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Capt. Kaleb Moore: Doing what others aren't willing to do
Best Local Hero
Capt. Kaleb Moore is shown in his uniform in this photo by Ed Sutcliff.

Everyone’s definition of a hero is different. Some people think that a baseball player has the traits of a hero while others consider a good Samaritan they’ve crossed paths with as their hero. But what exactly is a hero? According to Miriam-Webster, a hero is “a person admired for achievements and noble qualities; one who shows great courage.” 

To Bulloch County, during the voting period for the 2021 Discovering Bulloch Reader’s Choice Awards, Capt. Kaleb Moore with the Statesboro Police Department fit that definition and he was voted Best Local Hero.

Moore, 48, was involved in an on-duty motorcycle accident on March 17 when he collided with another vehicle. A member of the Statesboro PD for 23 years, Moore has held many jobs at the department. He started out as a dispatcher before working his way up to patrol officer and through the ranks of Corporal, Detective, Patrol Sergeant, Training Sergeant, Lieutenant, and Patrol Captain.

He has also served on the dive rescue team, emergency response team (SWAT), bicycle patrol and motor officer/motorcycle officer. He is currently the captain assigned to heading up the newly formed Crash Reduction Unit. The goal of the unit is to look at areas in Statesboro where there is a high frequency of accidents and work to prevent those. 

Originally from Waycross, Moore has called Statesboro home since 2000, plus a few years in the 90s when he lived here. He and his wife of four years (this September), Donya together have six children from their previous relationships. Moore’s children are Winston, 18 and Lita 16. Donya’s children are Ayden, 13; Westin, 21; Faith, 23; and Taylor, 26.

Moore’s favorite thing about serving in the Statesboro Police Department is being a part of the motorcycle patrol. 

“It is absolutely one of the toughest jobs I have ever done, but the most rewarding. I also enjoy working with each and every person at the SPD and in receiving this nomination I can think of so many more people that are way more deserving than I. They are ALL heroes in my eyes,” he said.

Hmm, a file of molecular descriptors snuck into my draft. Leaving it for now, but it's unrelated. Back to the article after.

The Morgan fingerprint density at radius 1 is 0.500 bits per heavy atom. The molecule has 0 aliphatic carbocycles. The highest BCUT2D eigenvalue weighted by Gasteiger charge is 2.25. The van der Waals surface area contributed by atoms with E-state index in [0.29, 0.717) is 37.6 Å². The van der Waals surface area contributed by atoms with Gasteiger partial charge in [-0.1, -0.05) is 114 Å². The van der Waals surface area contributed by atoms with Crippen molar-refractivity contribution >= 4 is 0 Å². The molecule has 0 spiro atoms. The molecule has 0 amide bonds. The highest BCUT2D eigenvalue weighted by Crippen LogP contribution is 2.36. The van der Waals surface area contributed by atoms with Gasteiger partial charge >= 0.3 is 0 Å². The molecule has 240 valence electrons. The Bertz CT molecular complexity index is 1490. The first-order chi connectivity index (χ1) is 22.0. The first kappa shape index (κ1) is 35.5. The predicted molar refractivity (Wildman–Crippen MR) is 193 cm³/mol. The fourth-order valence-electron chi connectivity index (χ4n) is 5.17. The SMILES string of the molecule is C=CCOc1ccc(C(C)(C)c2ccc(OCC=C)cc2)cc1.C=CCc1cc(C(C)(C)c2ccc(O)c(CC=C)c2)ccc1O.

Donya says that her older daughter calls Moore “Superman.” 

“He loves this city and the people. Kaleb does not live for himself, but for others.  If he is making someone smile and/or laugh then he is a happy man,” she says. “We cannot go anywhere, even out of state, that someone does not know him.”

As a couple, the Moores enjoy many hobbies. 

 “Donya and I love to live life. We scuba dive, dance, travel, go to GSU baseball games, kayak, boating, concert going, dirt road riding, life on the beach, grilling and cooking, playing the guitar and anything else we can get ourselves into,” Moore said. “I also have a pool business. I go underwater with scuba gear and find and repair the leaks — Kaleb Moore Pool Repair.”

That love for life and for one another could have been tested by Moore’s accident, but instead, Donya says, their wonderful relationship has gotten even better than they could’ve hoped for.

“We never left each other without saying that we loved each other.  I never knew what a police officer’s life was like until I met Kaleb. Before I only thought they just were out to write tickets,” Donya said. “After going through the Citizen Police Academy and finding out what a day in a life is like I will never take it for granted again.”

After the accident, Moore spent some time at Memorial Hospital in Savannah. Both he and Donya say that they felt the love from Statesboro even from several counties away.